Grilling Tips & Tricks For The Summer Season
Summer and early Fall is the time for grilling. Are you ready to have your guests sink their teeth into great tasting grilled meats that you have cooked to perfection? Whether you are serving up beef, chicken, or pork, it’s important that you take the additional steps necessary and apply grilling tips to make your food really shine.
You might already be a master of the grill but you can always benefit from some extra advice and from some tips and tricks to keep your dishes at their very best. Those cooks who are at the top of their game are always learning new methods, developing their techniques and honing their skills. And, to many chefs, grilling is more of an art than a science, taking a scientifically backed approach to your cooking will help you master the meat game your next event.
Four Meat Grilling Tips to Help You Grill Like a Pro
As many great chefs will attest to, a little salt and pepper is all it takes to make a really great cut of meat taste its best. When you source top quality beef, chicken, or pork for your dishes, you need to let the meat be the star. A little salt and pepper will elevate the flavors without distracting from the prime cut you have selected for your latest creation. However, before you reach for your shaker and grinder, it’s important to understand the science of seasoning.
Salt and pepper are essential in cooking your meat. Salt helps your grilled meats retain some water, which allows it to maintain its juiciness throughout the cooking process so that it can be presented looking succulent and inviting for your diners. On the other hand, salt also helps to prepare the taste buds to experience the dynamic flavors of what you are cooking.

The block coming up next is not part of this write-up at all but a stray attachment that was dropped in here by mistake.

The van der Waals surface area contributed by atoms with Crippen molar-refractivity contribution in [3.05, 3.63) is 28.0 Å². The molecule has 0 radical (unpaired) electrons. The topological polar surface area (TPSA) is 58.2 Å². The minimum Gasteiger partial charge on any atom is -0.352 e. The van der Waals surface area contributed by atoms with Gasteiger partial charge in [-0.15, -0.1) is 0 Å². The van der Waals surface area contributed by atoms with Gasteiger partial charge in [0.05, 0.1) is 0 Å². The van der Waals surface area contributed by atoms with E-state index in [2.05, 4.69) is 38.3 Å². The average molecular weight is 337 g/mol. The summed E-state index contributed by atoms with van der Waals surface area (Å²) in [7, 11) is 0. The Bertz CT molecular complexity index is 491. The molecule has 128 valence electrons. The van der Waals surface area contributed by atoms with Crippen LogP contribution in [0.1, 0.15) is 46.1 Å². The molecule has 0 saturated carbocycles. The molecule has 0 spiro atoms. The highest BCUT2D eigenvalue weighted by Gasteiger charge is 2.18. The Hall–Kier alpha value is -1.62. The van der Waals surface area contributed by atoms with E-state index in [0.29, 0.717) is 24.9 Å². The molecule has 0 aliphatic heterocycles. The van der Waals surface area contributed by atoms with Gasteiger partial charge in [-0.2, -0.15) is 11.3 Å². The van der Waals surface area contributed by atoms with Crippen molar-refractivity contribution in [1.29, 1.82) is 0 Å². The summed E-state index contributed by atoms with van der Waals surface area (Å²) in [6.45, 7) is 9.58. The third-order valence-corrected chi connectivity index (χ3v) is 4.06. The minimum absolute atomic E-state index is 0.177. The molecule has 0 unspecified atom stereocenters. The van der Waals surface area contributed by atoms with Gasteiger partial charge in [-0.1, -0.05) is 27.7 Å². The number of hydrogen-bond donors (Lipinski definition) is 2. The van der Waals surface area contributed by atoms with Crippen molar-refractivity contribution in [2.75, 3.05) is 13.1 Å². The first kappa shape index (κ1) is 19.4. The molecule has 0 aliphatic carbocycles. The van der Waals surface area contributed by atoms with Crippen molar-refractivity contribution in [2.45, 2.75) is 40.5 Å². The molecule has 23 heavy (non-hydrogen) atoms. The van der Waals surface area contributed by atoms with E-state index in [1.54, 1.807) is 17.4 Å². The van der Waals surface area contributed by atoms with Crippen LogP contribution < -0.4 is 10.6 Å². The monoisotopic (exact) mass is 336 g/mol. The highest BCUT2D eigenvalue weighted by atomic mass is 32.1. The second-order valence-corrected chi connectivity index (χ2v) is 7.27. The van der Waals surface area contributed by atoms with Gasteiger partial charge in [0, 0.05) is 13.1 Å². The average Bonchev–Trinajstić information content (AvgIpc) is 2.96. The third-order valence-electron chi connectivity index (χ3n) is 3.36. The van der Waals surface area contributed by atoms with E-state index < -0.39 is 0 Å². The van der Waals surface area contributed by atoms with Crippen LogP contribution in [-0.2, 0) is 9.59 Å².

Dry brining with salt is another great option if you have the time. The day before you plan to grill your favorite meats, rub a little salt onto the cuts to make some real magic happen. The salt will break down some of the meat proteins, even before you cook them, and allow the cut to retain more moisture in the process. This is an easy trick, which takes a little pre-planning but yields amazing results.
And as for pepper, well, pepper is just a good way to kick things up a notch. Black pepper is great for a little bit of extra spice that most people can handle with ease. It helps to waken the taste buds and bring a sharp, earthy zing to a dish. As pepper loses its flavor quickly, it’s best to add it to your dish at the end of the cooking process or to ground fresh just before serving.
In the culinary world, it is well-known that the fat content of the cut of meat you are using will help it to stay together while cooking. However, when it comes to leaner cuts, you need a bit of know-how to keep things consistent and juicy. As we mentioned earlier, you can try dry brining most of your more conventional meats to keep them juicy and succulent.
When it comes to cooking chicken, your approach should be a little different. First of all, as with all of your food supplies and ingredients, it’s always best to choose a quality product. Taking your time in choosing the best product possible is a trend that should be applied to your cooking too, keeping it low and slow.